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Anne Marie Panoringan

Voice of OC’s food columnist — reporting on industry news, current events and trends. Panoringan’s prior work includes writing about food for 8 years at the OC Weekly in which she interviewed more than 330 chefs, restauranteurs and industry professionals for her weekly “On the Line” column. She has been recognized by the Orange County Press Club and she also is a recurring guest on AM 830’s SoCal Restaurant Show.

Locals who frequent Old Towne Orange are familiar with its mainstays such as Felix Continental Cafe, Rutabegorz, The Filling Station Cafe and Byblos Cafe. While newer dining rooms have moved in over the past five or even 10 years, the most noticeable shift in the restaurant scene has occurred during COVID. Between shiny storefronts, extensive remodels and concepts in the works, nearly a dozen eateries make Orange’s most frequented streets an evolving neighborhood.

New Kids on the Block

A mix of recognizable and unfamiliar brands emerged as early as August 2020. This representation of changing customer tastes caters to a demographic serving not only residents but hungry Chapman University students and faculty.

Open since July 1, Tabu Shabu’s modern hot pot is the newest of the emerging restaurants. However with existing locations in Costa Mesa, Huntington Beach and beyond, diners are well-versed with its offerings. When I asked founder Jeff Chon about selecting the city he replied, “We have always loved the rich and vibrant culture of Orange Circle and the community that supports it. Tabu Shabu’s mission in Orange is to communicate the same qualities with our interpretation of Japanese hot pot in a fun, energetic atmosphere.”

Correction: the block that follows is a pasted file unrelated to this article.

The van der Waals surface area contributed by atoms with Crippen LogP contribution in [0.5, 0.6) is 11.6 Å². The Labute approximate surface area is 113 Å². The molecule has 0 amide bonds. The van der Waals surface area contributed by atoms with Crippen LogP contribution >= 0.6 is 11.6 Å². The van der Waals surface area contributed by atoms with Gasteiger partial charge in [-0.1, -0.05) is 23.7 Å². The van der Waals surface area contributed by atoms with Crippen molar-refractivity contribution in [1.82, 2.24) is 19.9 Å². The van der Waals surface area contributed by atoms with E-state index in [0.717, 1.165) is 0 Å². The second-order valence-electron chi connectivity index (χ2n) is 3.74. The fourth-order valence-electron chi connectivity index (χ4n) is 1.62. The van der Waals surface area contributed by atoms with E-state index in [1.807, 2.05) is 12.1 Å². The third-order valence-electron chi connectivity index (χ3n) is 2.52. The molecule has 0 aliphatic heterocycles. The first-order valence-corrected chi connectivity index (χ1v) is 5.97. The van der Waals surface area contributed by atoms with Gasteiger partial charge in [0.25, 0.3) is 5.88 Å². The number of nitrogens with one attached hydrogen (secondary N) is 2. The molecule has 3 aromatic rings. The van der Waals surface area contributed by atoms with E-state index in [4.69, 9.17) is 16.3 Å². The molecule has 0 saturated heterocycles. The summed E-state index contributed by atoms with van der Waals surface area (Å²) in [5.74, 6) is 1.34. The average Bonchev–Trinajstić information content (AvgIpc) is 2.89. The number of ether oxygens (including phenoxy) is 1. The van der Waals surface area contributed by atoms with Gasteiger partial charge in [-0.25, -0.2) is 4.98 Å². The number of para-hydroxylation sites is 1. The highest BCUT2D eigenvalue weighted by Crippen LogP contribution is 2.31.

Chon, an advocate for small business owners, made his stance regarding the state of the restaurant industry known over social media last year. He also acknowledges how COVID has created a hindrance when it comes to the progression of communal and social dining. “Hopefully as things begin to loosen and we control this pandemic, we can find a way to get back to social dining as a norm.” Chon said.

Bosscat Kitchen and Libations expanded its portfolio in late March, taking over Rod’s liquor store on the bustling corner of Chapman Avenue and Olive Street. Featuring an upgraded whiskey room, the brunch specialist is keeping busy, as much of its customer base stems from foot traffic around the plaza. Bosscat’s efforts to remain resilient during a difficult 2020 spanned not only the construction in Orange but its Newport Beach and Houston branches.

Location was a deciding factor when O Sea’s founder and general manager Mike Flynn was selecting a destination to introduce his responsibly-procured seafood program. Specifically, he searched for a spot around which a collective could be built. Per Flynn, “The Plaza of Old Towne Orange has emerged as a community gathering place for all generations, and we want to be at the heart of that energy.” 

Chef David Yamaguchi and owner Mike Flynn of O Sea restaurant. Credit: Photo courtesy of Smetona Photography

He also loved the character and legacy associated with the building it would be housed in; the historical charm of businesses based out of the neighborhood is definitely a draw. In addition to a creative menu, subtle interior design elements stood out. “109 South Glassell Street was built in 1910, and we have preserved and highlighted all original features of the space to the best of our ability. When you walk into the restaurant, we want you to know immediately that you’re in Orange,” Flynn said.

Opening its doors in November 2020, 1886 Brewing Company was originally slated to open in late 2019. Owned and operated by Andrew Ciora and Michael Hernandez (the duo that created Smoqued BBQ a few doors over), this brew pub with full dining was the first new restaurant that utilized Old Towne’s Paseo seating option. Receiving its name from the year its building was originally built, this family-friendly tavern pairs sports bar favorites with signature beers and cocktails.

Bay Area fans know Philz Coffee for its interactive baristas and signature iced mint mojitos. Setting up shop at the intersection of Glassell Street and Maple Avenue last August, it is a caffeinated hub for students and residents. Online ordering via its own mobile app allows for shorter lines, timed pickup and a more efficient customer experience. 

Rebrand, Renovate, Reopen

Some businesses pivoted in order to navigate the last year. From a complete rebrand to remaining closed until it felt safe to resume operations, tough choices were made by a fearless few.